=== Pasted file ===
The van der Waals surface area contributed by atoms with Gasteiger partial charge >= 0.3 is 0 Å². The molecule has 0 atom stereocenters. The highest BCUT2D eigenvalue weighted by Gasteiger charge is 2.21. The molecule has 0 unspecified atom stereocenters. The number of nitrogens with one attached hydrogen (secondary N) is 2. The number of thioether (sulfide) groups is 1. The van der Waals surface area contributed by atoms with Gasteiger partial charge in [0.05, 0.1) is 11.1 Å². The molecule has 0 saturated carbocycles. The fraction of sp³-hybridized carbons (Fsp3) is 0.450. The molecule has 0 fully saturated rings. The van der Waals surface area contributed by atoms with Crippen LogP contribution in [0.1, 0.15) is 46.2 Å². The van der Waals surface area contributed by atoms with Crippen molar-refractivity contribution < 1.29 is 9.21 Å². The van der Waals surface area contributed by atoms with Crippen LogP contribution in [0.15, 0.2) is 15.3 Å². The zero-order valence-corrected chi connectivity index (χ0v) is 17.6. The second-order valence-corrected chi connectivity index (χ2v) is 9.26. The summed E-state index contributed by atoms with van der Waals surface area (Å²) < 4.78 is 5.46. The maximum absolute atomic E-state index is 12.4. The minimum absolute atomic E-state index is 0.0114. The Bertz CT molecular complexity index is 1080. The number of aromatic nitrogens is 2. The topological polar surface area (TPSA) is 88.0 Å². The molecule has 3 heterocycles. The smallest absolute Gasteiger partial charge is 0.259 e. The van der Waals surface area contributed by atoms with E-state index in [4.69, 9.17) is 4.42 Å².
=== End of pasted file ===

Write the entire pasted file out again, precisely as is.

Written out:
The van der Waals surface area contributed by atoms with Gasteiger partial charge >= 0.3 is 0 Å². The molecule has 0 atom stereocenters. The highest BCUT2D eigenvalue weighted by Gasteiger charge is 2.21. The molecule has 0 unspecified atom stereocenters. The number of nitrogens with one attached hydrogen (secondary N) is 2. The number of thioether (sulfide) groups is 1. The van der Waals surface area contributed by atoms with Gasteiger partial charge in [0.05, 0.1) is 11.1 Å². The molecule has 0 saturated carbocycles. The fraction of sp³-hybridized carbons (Fsp3) is 0.450. The molecule has 0 fully saturated rings. The van der Waals surface area contributed by atoms with Crippen LogP contribution in [0.1, 0.15) is 46.2 Å². The van der Waals surface area contributed by atoms with Crippen molar-refractivity contribution < 1.29 is 9.21 Å². The van der Waals surface area contributed by atoms with Crippen LogP contribution in [0.15, 0.2) is 15.3 Å². The zero-order valence-corrected chi connectivity index (χ0v) is 17.6. The second-order valence-corrected chi connectivity index (χ2v) is 9.26. The summed E-state index contributed by atoms with van der Waals surface area (Å²) < 4.78 is 5.46. The maximum absolute atomic E-state index is 12.4. The minimum absolute atomic E-state index is 0.0114. The Bertz CT molecular complexity index is 1080. The number of aromatic nitrogens is 2. The topological polar surface area (TPSA) is 88.0 Å². The molecule has 3 heterocycles. The smallest absolute Gasteiger partial charge is 0.259 e. The van der Waals surface area contributed by atoms with E-state index in [4.69, 9.17) is 4.42 Å².